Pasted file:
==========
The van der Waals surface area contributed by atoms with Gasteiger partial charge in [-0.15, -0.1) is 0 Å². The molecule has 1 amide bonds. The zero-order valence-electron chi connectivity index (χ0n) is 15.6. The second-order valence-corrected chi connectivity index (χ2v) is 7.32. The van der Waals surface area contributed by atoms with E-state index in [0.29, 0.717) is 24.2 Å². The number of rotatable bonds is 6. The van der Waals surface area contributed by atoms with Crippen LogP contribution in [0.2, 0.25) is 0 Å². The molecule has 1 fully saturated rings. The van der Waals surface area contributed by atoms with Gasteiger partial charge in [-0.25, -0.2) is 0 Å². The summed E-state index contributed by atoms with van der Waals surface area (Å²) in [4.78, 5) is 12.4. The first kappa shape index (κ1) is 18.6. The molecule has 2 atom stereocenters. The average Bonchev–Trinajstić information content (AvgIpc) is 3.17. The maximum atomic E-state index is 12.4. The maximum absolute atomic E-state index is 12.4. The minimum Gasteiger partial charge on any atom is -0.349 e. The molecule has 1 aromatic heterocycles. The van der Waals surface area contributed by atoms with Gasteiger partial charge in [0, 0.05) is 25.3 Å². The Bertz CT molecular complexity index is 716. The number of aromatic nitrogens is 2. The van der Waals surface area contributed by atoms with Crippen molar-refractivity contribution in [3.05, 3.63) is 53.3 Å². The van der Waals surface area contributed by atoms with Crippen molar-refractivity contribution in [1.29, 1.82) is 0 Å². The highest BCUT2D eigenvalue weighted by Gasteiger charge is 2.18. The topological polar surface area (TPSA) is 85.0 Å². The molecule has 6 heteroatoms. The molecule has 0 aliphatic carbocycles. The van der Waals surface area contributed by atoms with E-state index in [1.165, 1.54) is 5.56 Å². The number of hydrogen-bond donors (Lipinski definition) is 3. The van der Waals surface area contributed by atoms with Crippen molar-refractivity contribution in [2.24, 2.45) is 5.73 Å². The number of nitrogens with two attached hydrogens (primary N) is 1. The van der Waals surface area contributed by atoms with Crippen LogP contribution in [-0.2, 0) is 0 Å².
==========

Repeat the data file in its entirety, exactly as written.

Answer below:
The van der Waals surface area contributed by atoms with Gasteiger partial charge in [-0.15, -0.1) is 0 Å². The molecule has 1 amide bonds. The zero-order valence-electron chi connectivity index (χ0n) is 15.6. The second-order valence-corrected chi connectivity index (χ2v) is 7.32. The van der Waals surface area contributed by atoms with E-state index in [0.29, 0.717) is 24.2 Å². The number of rotatable bonds is 6. The van der Waals surface area contributed by atoms with Crippen LogP contribution in [0.2, 0.25) is 0 Å². The molecule has 1 fully saturated rings. The van der Waals surface area contributed by atoms with Gasteiger partial charge in [-0.25, -0.2) is 0 Å². The summed E-state index contributed by atoms with van der Waals surface area (Å²) in [4.78, 5) is 12.4. The first kappa shape index (κ1) is 18.6. The molecule has 2 atom stereocenters. The average Bonchev–Trinajstić information content (AvgIpc) is 3.17. The maximum atomic E-state index is 12.4. The maximum absolute atomic E-state index is 12.4. The minimum Gasteiger partial charge on any atom is -0.349 e. The molecule has 1 aromatic heterocycles. The van der Waals surface area contributed by atoms with Gasteiger partial charge in [0, 0.05) is 25.3 Å². The Bertz CT molecular complexity index is 716. The number of aromatic nitrogens is 2. The van der Waals surface area contributed by atoms with Crippen molar-refractivity contribution in [3.05, 3.63) is 53.3 Å². The van der Waals surface area contributed by atoms with Crippen molar-refractivity contribution in [1.29, 1.82) is 0 Å². The highest BCUT2D eigenvalue weighted by Gasteiger charge is 2.18. The topological polar surface area (TPSA) is 85.0 Å². The molecule has 6 heteroatoms. The molecule has 0 aliphatic carbocycles. The van der Waals surface area contributed by atoms with E-state index in [1.165, 1.54) is 5.56 Å². The number of hydrogen-bond donors (Lipinski definition) is 3. The van der Waals surface area contributed by atoms with Crippen molar-refractivity contribution in [2.24, 2.45) is 5.73 Å². The number of nitrogens with two attached hydrogens (primary N) is 1. The van der Waals surface area contributed by atoms with Crippen LogP contribution in [-0.2, 0) is 0 Å².